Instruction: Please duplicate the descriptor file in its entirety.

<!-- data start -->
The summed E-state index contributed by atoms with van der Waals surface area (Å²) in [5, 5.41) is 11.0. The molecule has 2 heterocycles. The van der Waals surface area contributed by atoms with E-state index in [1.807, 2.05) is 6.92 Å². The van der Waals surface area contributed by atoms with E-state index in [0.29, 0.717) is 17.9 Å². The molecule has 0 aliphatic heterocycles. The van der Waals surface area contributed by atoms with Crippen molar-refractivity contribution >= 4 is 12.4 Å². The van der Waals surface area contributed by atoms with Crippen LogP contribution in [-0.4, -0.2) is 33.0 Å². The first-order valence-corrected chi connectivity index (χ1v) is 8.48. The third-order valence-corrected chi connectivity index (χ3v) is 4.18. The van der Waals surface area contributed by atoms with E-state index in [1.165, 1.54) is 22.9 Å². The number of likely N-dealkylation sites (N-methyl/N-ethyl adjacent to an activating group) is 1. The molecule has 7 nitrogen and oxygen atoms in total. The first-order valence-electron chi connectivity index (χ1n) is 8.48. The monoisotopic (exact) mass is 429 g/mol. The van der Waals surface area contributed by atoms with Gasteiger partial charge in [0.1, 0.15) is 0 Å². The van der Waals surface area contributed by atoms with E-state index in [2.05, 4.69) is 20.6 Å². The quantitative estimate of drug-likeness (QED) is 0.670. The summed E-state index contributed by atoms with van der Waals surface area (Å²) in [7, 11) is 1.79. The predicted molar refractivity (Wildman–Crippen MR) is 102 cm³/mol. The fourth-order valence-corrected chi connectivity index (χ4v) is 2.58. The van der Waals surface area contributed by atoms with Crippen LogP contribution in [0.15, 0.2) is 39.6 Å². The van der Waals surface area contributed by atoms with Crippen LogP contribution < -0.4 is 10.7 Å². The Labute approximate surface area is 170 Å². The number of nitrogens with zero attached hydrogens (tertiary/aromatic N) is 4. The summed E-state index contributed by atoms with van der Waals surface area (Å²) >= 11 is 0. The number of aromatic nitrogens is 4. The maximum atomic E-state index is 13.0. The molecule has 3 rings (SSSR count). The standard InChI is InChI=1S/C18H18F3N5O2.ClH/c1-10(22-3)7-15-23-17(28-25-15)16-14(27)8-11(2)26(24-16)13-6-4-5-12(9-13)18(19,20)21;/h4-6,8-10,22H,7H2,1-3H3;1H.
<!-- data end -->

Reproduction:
The summed E-state index contributed by atoms with van der Waals surface area (Å²) in [5, 5.41) is 11.0. The molecule has 2 heterocycles. The van der Waals surface area contributed by atoms with E-state index in [1.807, 2.05) is 6.92 Å². The van der Waals surface area contributed by atoms with E-state index in [0.29, 0.717) is 17.9 Å². The molecule has 0 aliphatic heterocycles. The van der Waals surface area contributed by atoms with Crippen molar-refractivity contribution >= 4 is 12.4 Å². The van der Waals surface area contributed by atoms with Crippen LogP contribution in [-0.4, -0.2) is 33.0 Å². The first-order valence-corrected chi connectivity index (χ1v) is 8.48. The third-order valence-corrected chi connectivity index (χ3v) is 4.18. The van der Waals surface area contributed by atoms with E-state index in [1.165, 1.54) is 22.9 Å². The number of likely N-dealkylation sites (N-methyl/N-ethyl adjacent to an activating group) is 1. The molecule has 7 nitrogen and oxygen atoms in total. The first-order valence-electron chi connectivity index (χ1n) is 8.48. The monoisotopic (exact) mass is 429 g/mol. The van der Waals surface area contributed by atoms with Gasteiger partial charge in [0.1, 0.15) is 0 Å². The van der Waals surface area contributed by atoms with E-state index in [2.05, 4.69) is 20.6 Å². The quantitative estimate of drug-likeness (QED) is 0.670. The summed E-state index contributed by atoms with van der Waals surface area (Å²) in [7, 11) is 1.79. The predicted molar refractivity (Wildman–Crippen MR) is 102 cm³/mol. The fourth-order valence-corrected chi connectivity index (χ4v) is 2.58. The van der Waals surface area contributed by atoms with Crippen LogP contribution in [0.15, 0.2) is 39.6 Å². The van der Waals surface area contributed by atoms with Crippen LogP contribution < -0.4 is 10.7 Å². The Labute approximate surface area is 170 Å². The number of nitrogens with zero attached hydrogens (tertiary/aromatic N) is 4. The summed E-state index contributed by atoms with van der Waals surface area (Å²) >= 11 is 0. The number of aromatic nitrogens is 4. The maximum atomic E-state index is 13.0. The molecule has 3 rings (SSSR count). The standard InChI is InChI=1S/C18H18F3N5O2.ClH/c1-10(22-3)7-15-23-17(28-25-15)16-14(27)8-11(2)26(24-16)13-6-4-5-12(9-13)18(19,20)21;/h4-6,8-10,22H,7H2,1-3H3;1H.